ddansby@smart-money.org
smart-money.org

any private fi-

America), and other programs

COMMUNITY REINVESTMENT FORUM

Ann Bailey
Executive Director
Action Housing
ABailey@actionhousing.org
actionhousing.org

“M

(Volunteers in Service to

3

4th district

Canton, Ohio:
Home to One of the Nation’s Leading IDA Programs

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COMMUNITY REINVESTMENT FORUM

profi

4

“Typically, society spends
about $20,000 a year to
maintain a family in poverty
in government welfare-type
programs. Our organization
spends $4,000 to move a
family beyond income
maintenance programs to
build wealth and get out
of poverty.”
Jay Murdock

Executive Director
Stark County Out of Poverty Partnership
(SCOPP)

Jay Murdock’s inspiration about
Individual Development Accounts
(IDAs) came one morning in 1995
while he was watching TV. The show
was a housing conference sponsored
by former U.S. Housing and Urban
Development Director Jack Kemp.
Cicero Wilson of the Corporation
for Enterprise Development (the
national IDA association) described
how IDAs could help low-income
families build wealth.
Murdock, then the housing
director for the Stark County Out of
Poverty Partnership (SCOPP), was
immediately sold. He saw IDAs as a
way to augment the organization’s
Family Development Program,
which lacked a financial services
component.
“We were helping families
overcome social barriers but not
financial ones,” Murdock recalls.
“After Cicero Wilson spoke, I knew
that our organization needed to
create an IDA program to help
families overcome income and credit
issues.” In 1999, the program was
launched with local support from
Unizan Bank. Now, Murdock is the
organization’s executive director.

Family Development Program
Explained
SCOPP, formed in 1991, created its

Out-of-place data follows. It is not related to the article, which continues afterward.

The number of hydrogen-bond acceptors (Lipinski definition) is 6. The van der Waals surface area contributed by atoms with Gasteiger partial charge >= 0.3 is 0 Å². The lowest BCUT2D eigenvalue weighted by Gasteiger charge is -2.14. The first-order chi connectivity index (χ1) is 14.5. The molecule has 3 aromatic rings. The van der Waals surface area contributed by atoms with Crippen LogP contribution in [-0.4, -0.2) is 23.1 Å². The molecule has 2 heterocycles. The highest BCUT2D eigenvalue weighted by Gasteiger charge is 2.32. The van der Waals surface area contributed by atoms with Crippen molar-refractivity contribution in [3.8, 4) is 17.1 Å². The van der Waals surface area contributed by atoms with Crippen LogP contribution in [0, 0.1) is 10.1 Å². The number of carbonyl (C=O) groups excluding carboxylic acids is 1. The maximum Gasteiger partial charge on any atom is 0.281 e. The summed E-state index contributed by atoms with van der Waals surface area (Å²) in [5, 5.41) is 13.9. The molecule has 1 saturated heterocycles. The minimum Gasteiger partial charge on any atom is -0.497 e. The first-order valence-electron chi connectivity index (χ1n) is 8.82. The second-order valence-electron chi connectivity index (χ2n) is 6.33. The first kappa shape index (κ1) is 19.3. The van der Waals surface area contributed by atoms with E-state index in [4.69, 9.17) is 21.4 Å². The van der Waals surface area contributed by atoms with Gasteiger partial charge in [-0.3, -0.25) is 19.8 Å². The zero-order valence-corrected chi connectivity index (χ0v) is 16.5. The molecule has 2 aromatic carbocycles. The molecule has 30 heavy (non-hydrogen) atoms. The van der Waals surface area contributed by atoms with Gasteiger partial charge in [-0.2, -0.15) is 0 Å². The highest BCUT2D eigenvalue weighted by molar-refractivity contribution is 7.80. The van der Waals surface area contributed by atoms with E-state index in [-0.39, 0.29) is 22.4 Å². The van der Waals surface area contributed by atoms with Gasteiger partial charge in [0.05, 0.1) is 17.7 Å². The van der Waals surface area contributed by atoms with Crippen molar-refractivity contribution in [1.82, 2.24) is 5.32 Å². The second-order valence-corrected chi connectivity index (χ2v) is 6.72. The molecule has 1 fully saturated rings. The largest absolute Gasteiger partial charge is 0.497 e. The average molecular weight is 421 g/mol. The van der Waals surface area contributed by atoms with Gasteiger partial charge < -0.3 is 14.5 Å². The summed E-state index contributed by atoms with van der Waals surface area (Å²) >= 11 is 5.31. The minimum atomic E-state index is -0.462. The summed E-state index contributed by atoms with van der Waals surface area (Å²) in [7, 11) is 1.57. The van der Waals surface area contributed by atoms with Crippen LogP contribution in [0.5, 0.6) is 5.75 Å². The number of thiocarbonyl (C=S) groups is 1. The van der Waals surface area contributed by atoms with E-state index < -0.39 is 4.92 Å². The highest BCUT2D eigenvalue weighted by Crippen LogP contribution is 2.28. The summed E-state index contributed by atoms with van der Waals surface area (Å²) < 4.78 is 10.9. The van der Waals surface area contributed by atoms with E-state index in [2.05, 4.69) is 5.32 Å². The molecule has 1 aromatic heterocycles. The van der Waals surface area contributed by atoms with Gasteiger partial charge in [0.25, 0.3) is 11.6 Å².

IDA program as a way to serve the
needs of low- and moderate-income
families in the city of Canton and
Stark County, Ohio. Called the Family
Development Program, the IDA offers
a way to increase savings and
investments for low-income families.
This program couples economic
literacy training with a financial
incentive to save for the acquisition
of an asset.
Program participants learn about
budgeting, savings and investments,
banking and credit. While they
receive this training, they also save
for one of the following life goals: a
down payment on a home, establishment of a small business, or college
education. For every $1 they save,
SCOPP provides $4 in matching
funds – one of the highest matches
in the nation.
Match funds for the IDA come
from the U.S. Department of Health
and Human Services and local
foundations. While SCOPP has longstanding relationships with many
lenders in town, Unizan Bank plays
the most prominent role. Since day

COMMUNITY REINVESTMENT FORUM

le

“My business has changed
my life because I’m in a
position to meet new people
and control my own destiny.

one, Unizan Bank (formerly United
National Bank) has held the accounts
and provided operating support.
“I think it’s an excellent program,”
explains Monica Graves, assistant
vice president and CRA officer for
Unizan Bank. “SCOPP and its board
of directors believe in the assetbased theory prescribed by Brian
Grossman, Robert Friedman, and
Puchka Sahay that couples financial
literacy programs with monetary
rewards to break the cycle of
generational poverty. Jay Murdock
and [Program Manager] Sharon
Nunn-Alexander have done a great
job.” As a result, Unizan recently
received the CRA and Fair Lending
Colloquium’s annual Community
Impact Award for its work with
SCOPP.
Success Stories
Currently, 46 people are enrolled in
the SCOPP’s Family Development
Program at different levels of participation. Another 15 are coming on
line. While homeownership is a goal,
the participant’s IDA funds can also
be used to start a business or go to

of satisfaction.”
Sherry Morgan

Owner of Quick Cupid

school. Most importantly, SCOPP’s
IDA program gives people a new